The risk assessment is organized, led and owned by the country in question. This approach facilitates the development of the country’s own capacity to undertake future risk assessments with little or no external support. The World Bank provides a recommended process (which can be adapted to country circumstances), the risk assessment tool, training on how to use the tool, and guidance in making the assessment stronger and more reliable.
Working Group for the risk assessment
The World Bank recommends that countries establish a Working Group to carry out the risk assessment. Generally, this Working Group will comprise representatives of all relevant AML/CFT stakeholders (e.g., the Financial Intelligence Unit, the Central Bank and/or other regulatory and supervisory agencies, self-regulatory bodies, prosecutors, law enforcement, tax and customs authorities, and other relevant authorities). In addition, the involvement of representatives of the financial and other relevant sectors is strongly encouraged. Academics may also be invited to participate.
The Three Phases of the Risk Assessment Process
The risk assessment generally takes 8 to 12 months to complete. The World Bank recommends a three-phase process, as follows:
Phase 1 – Preparation
At Phase 1, the World Bank provides written guidance on how to set up a National Risk Assessment Working Group, collect pre-assessment data and information, and manage the logistics of the assessment process. Once the Working Group has been established, the World Bank team and the Working Group representatives come together in a video conference to ensure that the preparatory phase is well organized. Good preparation at this stage, especially in relation to data and information collection, will be essential for the effectiveness of the first workshop.
Phase 2 – Assessment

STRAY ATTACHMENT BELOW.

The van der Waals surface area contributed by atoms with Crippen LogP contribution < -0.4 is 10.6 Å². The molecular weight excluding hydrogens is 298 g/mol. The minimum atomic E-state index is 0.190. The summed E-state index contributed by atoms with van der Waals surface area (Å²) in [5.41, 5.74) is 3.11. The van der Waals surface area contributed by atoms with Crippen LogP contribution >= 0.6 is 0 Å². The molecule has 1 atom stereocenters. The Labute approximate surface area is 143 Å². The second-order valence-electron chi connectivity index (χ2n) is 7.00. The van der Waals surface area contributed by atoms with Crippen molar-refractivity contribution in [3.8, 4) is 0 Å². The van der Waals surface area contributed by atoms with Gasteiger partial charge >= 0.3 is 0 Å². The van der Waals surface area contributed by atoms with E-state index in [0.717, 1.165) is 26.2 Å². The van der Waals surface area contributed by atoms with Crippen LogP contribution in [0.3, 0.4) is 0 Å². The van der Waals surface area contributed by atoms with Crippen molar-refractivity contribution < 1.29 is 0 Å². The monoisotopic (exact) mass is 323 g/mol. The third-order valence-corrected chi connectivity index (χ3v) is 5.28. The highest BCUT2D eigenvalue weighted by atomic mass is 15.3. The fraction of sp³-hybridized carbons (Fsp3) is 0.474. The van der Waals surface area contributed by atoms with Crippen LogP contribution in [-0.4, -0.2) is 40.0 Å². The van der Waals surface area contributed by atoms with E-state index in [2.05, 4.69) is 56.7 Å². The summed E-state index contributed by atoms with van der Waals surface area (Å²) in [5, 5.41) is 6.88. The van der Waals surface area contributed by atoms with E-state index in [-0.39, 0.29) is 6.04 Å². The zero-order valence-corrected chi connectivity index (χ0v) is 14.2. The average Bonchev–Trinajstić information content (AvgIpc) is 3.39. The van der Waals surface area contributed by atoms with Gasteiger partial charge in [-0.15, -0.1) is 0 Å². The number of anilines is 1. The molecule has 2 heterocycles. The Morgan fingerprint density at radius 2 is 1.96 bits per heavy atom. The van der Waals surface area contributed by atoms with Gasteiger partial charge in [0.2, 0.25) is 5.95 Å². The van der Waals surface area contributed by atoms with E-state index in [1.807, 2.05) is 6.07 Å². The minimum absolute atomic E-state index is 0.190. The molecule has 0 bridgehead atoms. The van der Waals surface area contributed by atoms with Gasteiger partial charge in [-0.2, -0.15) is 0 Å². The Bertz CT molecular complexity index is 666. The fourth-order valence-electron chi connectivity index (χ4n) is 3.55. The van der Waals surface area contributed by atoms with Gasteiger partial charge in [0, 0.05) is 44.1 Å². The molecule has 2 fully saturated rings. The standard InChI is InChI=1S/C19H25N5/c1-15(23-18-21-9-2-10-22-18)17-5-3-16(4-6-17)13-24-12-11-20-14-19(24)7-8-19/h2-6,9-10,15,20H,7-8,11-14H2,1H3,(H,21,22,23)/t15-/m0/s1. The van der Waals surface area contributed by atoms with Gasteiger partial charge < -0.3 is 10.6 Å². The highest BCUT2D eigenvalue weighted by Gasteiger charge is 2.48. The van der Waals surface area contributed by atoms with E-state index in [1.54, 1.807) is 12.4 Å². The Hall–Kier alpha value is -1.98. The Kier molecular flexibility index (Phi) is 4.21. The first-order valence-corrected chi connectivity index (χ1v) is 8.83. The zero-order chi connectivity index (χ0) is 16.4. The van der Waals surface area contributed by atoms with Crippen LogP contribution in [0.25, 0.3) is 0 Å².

Phase 2 – the assessment itself – begins with a three-day workshop for all Working Group members. The purpose of this workshop is to introduce the assessment tool and launch the assessment process. The workshop includes a brainstorming session on the money laundering and terrorist financing risks in the country. Working Group members also get hands-on training on the Risk Assessment Tool. The assessment process starts during the workshop and usually continues for 5 to 10 months. During the workshop, the Working Group also draws up the roadmap for the completion of the assessment. The World Bank provides guidance throughout this phase, and reviews the draft risk assessment report to ensure the accurate use of the assessment methodology.
Phase 3 – Finalization
Phase 3 is the final stage of the process. During a final three-day workshop, the Working Group discusses the risk assessment and its results, with the managements of participating agencies, and policymakers. The workshop focuses on (i) a final review and discussion of risk assessment results, (ii) the design of risk-based action plans, and (iii) a discussion of implementation issues.
Outputs of the Risk Assessment Process
- Risk Assessment Results: The main output of the assessment process is the populated tool, which highlights the areas of higher, medium, or lower risk in various sectors, as well as at a general, national level.
- Risk Assessment Report: A risk assessment report, which documents the assessment process, findings, and evidence, is strongly encouraged. We recommend publishing at least a summary of the assessment. However, the dissemination strategy of the assessment results is for the country itself to decide.
- Risk-Based Action Plan: Based on the risk assessment results, a detailed action plan is developed for the implementation of a risk-based approach to prevent and mitigate the identified ML/TF risks.
- Managed and owned by the countries themselves. The World Bank’s role is limited to providing technical support.
- A capacity-building activity, which aims to enable countries undertaking future risk assessments without external support.
- Aims to include all AML/CFT stakeholders from public and private sectors to bring in different perspectives and enhance their cooperation.
- Clear timetable set at the beginning of the process, ensuring completion of the NRA within a reasonable timeframe (generally 6-9 months).
- Helps authorities to identify data and information gaps, and to develop a framework for future data collection.